You don’t need an MBA to know that in business, few things are more important than listening to your customers. So it’s surprising that AT&T CEO Randall Stephenson, who earned an MBA from the University of Oklahoma, told a customer that AT&T isn’t at all interested in his suggestions. Ever. In fact, if you send Stephenson an unsolicited suggestion, you’ll get a similar response from his lawyers.
Sounds crazy, but it’s true.
Tell it to the attorneys
Alfred Valrie, a resident of the Southern California town of El Sereno, had a couple of good ideas he thought he’d share with AT&T. A self-described lifelong AT&T customer, Valrie dropped a note to Stephenson:
“Hi. I have two suggestions. Please do not contact me in regards to these. These are suggestions. Allow unlimited data for DSL customers, particularly those in neighborhoods not serviced by U-verse. Bring back text messaging plans like 1,000 Messages for $10 or create a new plan like 500 Messages for $7.”
You’d think an executive would be pleased as punch to get such a civilized note from a customer. Not Stephenson.
“AT&T has a policy of not entertaining unsolicited offers to adopt, analyze, develop, license or purchase third-party intellectual property … from members of the general public. Therefore, we respectfully decline to consider your suggestion.”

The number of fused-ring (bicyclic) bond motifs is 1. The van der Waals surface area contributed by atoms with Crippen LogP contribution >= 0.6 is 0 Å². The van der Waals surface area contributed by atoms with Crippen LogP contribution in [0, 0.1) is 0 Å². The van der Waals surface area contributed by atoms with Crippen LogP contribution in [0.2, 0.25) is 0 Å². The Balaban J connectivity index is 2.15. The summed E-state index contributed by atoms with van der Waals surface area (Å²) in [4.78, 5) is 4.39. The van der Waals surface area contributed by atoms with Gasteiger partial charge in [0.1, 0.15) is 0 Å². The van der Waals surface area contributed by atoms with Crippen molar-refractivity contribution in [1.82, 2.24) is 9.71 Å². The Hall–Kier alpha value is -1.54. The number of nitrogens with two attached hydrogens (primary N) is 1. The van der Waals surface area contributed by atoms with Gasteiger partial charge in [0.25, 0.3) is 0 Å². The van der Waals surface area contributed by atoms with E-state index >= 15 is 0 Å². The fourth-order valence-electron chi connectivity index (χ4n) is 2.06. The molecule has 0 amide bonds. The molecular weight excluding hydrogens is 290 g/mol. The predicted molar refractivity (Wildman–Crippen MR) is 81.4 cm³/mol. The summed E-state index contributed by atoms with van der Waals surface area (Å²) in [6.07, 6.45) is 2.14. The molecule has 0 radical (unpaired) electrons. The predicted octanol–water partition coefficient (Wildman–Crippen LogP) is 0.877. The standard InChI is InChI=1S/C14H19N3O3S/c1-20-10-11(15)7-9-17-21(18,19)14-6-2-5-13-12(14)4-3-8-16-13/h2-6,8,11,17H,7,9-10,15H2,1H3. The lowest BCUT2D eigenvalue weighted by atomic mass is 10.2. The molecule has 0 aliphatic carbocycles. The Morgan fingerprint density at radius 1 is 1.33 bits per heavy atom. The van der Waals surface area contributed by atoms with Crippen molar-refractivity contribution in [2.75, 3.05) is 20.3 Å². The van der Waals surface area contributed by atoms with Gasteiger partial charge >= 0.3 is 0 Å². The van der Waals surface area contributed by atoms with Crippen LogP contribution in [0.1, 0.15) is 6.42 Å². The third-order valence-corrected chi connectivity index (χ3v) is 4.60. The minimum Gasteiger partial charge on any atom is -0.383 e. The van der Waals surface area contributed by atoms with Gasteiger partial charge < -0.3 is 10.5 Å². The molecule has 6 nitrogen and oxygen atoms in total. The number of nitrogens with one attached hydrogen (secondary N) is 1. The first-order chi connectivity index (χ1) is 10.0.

The letter was signed by Thomas A. Restaino, AT&T’s chief intellectual property counsel. When LA Times columnist David Lazarus asked AT&T why it won’t listen to customers, he got the following response:
“In the past, we’ve had customers send us unsolicited ideas and then later threaten to take legal action, claiming we stole their ideas,” she explained. “That’s why our responses have been a bit formal and legalistic. It’s so we can protect ourselves.”
T-Mo blasts AT&T
That is, of course, mind boggling.
When word of AT&T’s behavior got out, T-Mobile’s hyper-combative CEO John Legere jumped into the act. Legere had his team create an email address, IdeasforRandall@t-mobile.com, that collects ideas for AT&T services and sends the best ones on to Stephenson. The Twitter hashtag #IdeasforRandall is also being used to harvest ideas.
“It absolutely amazes me that Randall would tell a lifelong customer to basically go away and talk to my lawyers,” Legere said in a statement. “I interact with customers on a daily basis so I can hear their ideas firsthand. It’s called living in the 21st century.”
I sometimes find Legere to be a bit … bumptious. But this time he’s right. As for Stephenson, I think he should have to forfeit that MBA.
San Francisco journalist Bill Snyder writes frequently about business and technology. His work appears regularly in CIO.com and the publications of Stanford's Graduate School of Business and the Haas School of Business at the University of California at Berkeley. He welcomes your comments and suggestions.